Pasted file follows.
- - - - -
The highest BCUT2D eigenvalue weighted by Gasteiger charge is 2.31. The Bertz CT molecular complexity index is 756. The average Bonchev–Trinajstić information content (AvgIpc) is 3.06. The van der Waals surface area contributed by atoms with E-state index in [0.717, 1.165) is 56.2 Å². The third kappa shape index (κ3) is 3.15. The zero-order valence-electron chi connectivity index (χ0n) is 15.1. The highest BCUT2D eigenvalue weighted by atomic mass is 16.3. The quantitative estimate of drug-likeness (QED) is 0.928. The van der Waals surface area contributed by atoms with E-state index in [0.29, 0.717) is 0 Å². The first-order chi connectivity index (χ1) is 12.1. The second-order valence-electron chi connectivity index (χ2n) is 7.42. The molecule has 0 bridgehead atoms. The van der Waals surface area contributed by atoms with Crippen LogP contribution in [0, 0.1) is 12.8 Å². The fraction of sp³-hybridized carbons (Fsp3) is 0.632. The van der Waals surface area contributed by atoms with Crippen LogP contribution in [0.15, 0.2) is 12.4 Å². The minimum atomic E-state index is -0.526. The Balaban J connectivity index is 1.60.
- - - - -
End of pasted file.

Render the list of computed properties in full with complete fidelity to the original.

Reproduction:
The highest BCUT2D eigenvalue weighted by Gasteiger charge is 2.31. The Bertz CT molecular complexity index is 756. The average Bonchev–Trinajstić information content (AvgIpc) is 3.06. The van der Waals surface area contributed by atoms with E-state index in [0.717, 1.165) is 56.2 Å². The third kappa shape index (κ3) is 3.15. The zero-order valence-electron chi connectivity index (χ0n) is 15.1. The highest BCUT2D eigenvalue weighted by atomic mass is 16.3. The quantitative estimate of drug-likeness (QED) is 0.928. The van der Waals surface area contributed by atoms with E-state index in [0.29, 0.717) is 0 Å². The first-order chi connectivity index (χ1) is 12.1. The second-order valence-electron chi connectivity index (χ2n) is 7.42. The molecule has 0 bridgehead atoms. The van der Waals surface area contributed by atoms with Crippen LogP contribution in [0, 0.1) is 12.8 Å². The fraction of sp³-hybridized carbons (Fsp3) is 0.632. The van der Waals surface area contributed by atoms with Crippen LogP contribution in [0.15, 0.2) is 12.4 Å². The minimum atomic E-state index is -0.526. The Balaban J connectivity index is 1.60.